1. When will he commit to defense?
2. How much of his production is do to Steve Nash? Another important thing to note is some of his success against the Spurs was due to Pop's emphasis on defending the 3. I cannot recall a single time Amare was double-teamed.

Of course question #1 also applies to who I picked for #3. Because Lebron James doesn't play defense. At all. Well, he does rebound. 6 defensive boards a game from a 3 is very good. But have you ever spent a game just watching him the whole time? On the defensive end he often clearly has no idea where his man is. He floats around trying to make the big play; the steal with the windmill finish. It's not quite on the level of And1 type defense; more like college intramurals.

That's easy to fix, though. He definitely has the ability and size to be at least an average defender. All it takes is him realizing he needs to exert some effort on that end in order to get to the top of the heap. It's not like he's the first player in NBA history to develop his offensive game before its equally important counterpart. That's the NBA modus operandi folks.

On the offensive end? Well, he's already the best offensive player in the league. I don't even think there's a need for discussion. 27.2 PPG with 7.2 APG? At age 20? On a team with no serious outside threat? Here's a question: what numbers would Lebron have put up as PG of PHX last year? 33 and 11? I think I just peed myself.

And he's NOT a volume scorer: 1.29 PPFGA last year which put him at 36th in the NBA (just ahead of Timmeh!). This will go up as he learns the ins and outs of drawing fouls. Speaking of learning, his numbers went up dramatically from his rookie season. Not just the counting stats, either. FG% went up 5.5%. 3P% up by 6.1%. AST up, TO down. Steals up, rebounding rate up. FTA up. Everything up. I'm not saying he's going to make the same magnitude of improvement this year, but it's clear he's making adjustments.

The big knock on Lebron is that his teams haven't made the playoffs. This, of course, is a stupid argument. During the last month of the season he put up 32, 10, 7 and 2.3 steals while playing 45 MPG. What the fuck else was he supposed to do? He could have played better defense, but cut the guy some slack. No one player can be held responsible for the success or failure of his team, especially when that team has Ira Newble playing 25 minutes a game.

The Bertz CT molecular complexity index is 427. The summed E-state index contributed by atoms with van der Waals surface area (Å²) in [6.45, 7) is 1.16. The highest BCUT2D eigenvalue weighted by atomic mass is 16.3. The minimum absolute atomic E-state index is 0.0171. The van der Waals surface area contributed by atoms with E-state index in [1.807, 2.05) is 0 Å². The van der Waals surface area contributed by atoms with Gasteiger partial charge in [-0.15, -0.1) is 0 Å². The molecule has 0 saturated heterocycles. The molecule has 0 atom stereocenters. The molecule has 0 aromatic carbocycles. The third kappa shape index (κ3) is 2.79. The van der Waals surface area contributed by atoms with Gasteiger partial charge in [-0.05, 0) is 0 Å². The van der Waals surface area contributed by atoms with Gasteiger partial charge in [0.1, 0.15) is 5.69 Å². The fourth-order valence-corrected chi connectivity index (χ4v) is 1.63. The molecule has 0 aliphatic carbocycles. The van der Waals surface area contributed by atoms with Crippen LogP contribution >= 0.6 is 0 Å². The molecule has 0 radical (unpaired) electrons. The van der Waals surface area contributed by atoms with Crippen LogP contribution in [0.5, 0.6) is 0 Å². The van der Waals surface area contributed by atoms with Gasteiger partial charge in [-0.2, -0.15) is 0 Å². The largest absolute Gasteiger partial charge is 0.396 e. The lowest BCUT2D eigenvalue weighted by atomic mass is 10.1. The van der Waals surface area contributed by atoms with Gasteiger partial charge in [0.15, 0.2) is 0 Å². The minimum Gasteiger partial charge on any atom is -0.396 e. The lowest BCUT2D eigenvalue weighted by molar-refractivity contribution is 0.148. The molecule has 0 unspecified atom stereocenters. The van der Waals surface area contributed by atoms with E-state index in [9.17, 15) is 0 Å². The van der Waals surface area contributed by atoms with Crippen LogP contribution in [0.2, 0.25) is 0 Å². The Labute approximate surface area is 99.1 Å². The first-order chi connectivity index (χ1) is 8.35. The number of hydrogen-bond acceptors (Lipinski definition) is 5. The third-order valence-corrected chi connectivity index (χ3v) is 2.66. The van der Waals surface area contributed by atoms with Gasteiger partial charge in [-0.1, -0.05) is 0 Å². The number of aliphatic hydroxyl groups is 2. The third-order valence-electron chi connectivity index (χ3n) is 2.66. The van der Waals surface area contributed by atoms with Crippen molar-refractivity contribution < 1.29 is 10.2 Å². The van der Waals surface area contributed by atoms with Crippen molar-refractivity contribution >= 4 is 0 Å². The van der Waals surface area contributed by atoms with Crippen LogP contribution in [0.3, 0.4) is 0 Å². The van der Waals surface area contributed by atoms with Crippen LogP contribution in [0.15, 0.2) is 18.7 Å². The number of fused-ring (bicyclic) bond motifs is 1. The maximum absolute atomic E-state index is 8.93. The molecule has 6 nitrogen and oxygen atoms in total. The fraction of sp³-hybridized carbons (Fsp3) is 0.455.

Some may question picking him above Shaq. Well, I simply wouldn't be willing to risk losing Shaq to injury when a player the caliber of Lebron is left on the board. Call it risk assessment or value engineering... I call it common sense.

Speaking of Shaq, onto number 5!

02 August 2005

#2. Tim Duncan

Position: PF / C
Ht / Wt: 6'-11" / 260
Age: 29
Fun Fact: Tim's wife had a baby girl soon after game 7 of the NBA finals. It's their first child. I think they named her Sydney, or maybe it was Parker Duncan Ginobili Duncan.

The Big Fundamental. Groundhog Day. The Cornerstone. Rookie of the Year. Two time league MVP. Three time NBA Finals MVP. One time NBA All Star Game MVP. The only significant qualitative award he has not won is Defensive Player of the Year. Which is extremely comical considering he is quite simply, without a doubt, quite frankly, unequivocally the most efficacious defensive player in the NBA.

DPOY should never, EVER (period) go to a guy under 6'-10". Look, the NBA is not a one-on-one matchup. Being a lockdown perimeter defender will only get you so far if you don't have somebody to funnel towards. First of all, a non-negligible part of defense is rebounding. You can run Tayshaun, Ron, Bruce, Larry and AI out there and they'll get scorched. 75% of defensive stops end with a rebound. Second of all, all great defensive teams have somebody anchoring the middle. Defending the basket. Blocking and changing shots.

Timmeh! excels at defensive rebounding and blocking shots. He's also a terrific help defender, which is what the Spurs defense is built around (and probably the most underrated aspect of what produces wins in the NBA). Rotate, rotate, rotate; he's virtually never out of position. It's quite a remarkable thing to watch.

One last thing I'll mention; he's virtually the perfect teammate. He's a team first guy who's willing to get blasted on the sideline by his coach. He doesn't draw attention to himself. He's unselfish on both ends of the court. The only quibble you can have with the guy is that he doesn't stick up for his guys as much as one would like. Which, in the grand scheme of things, is nearly irrelevant.

Now on to numero tres.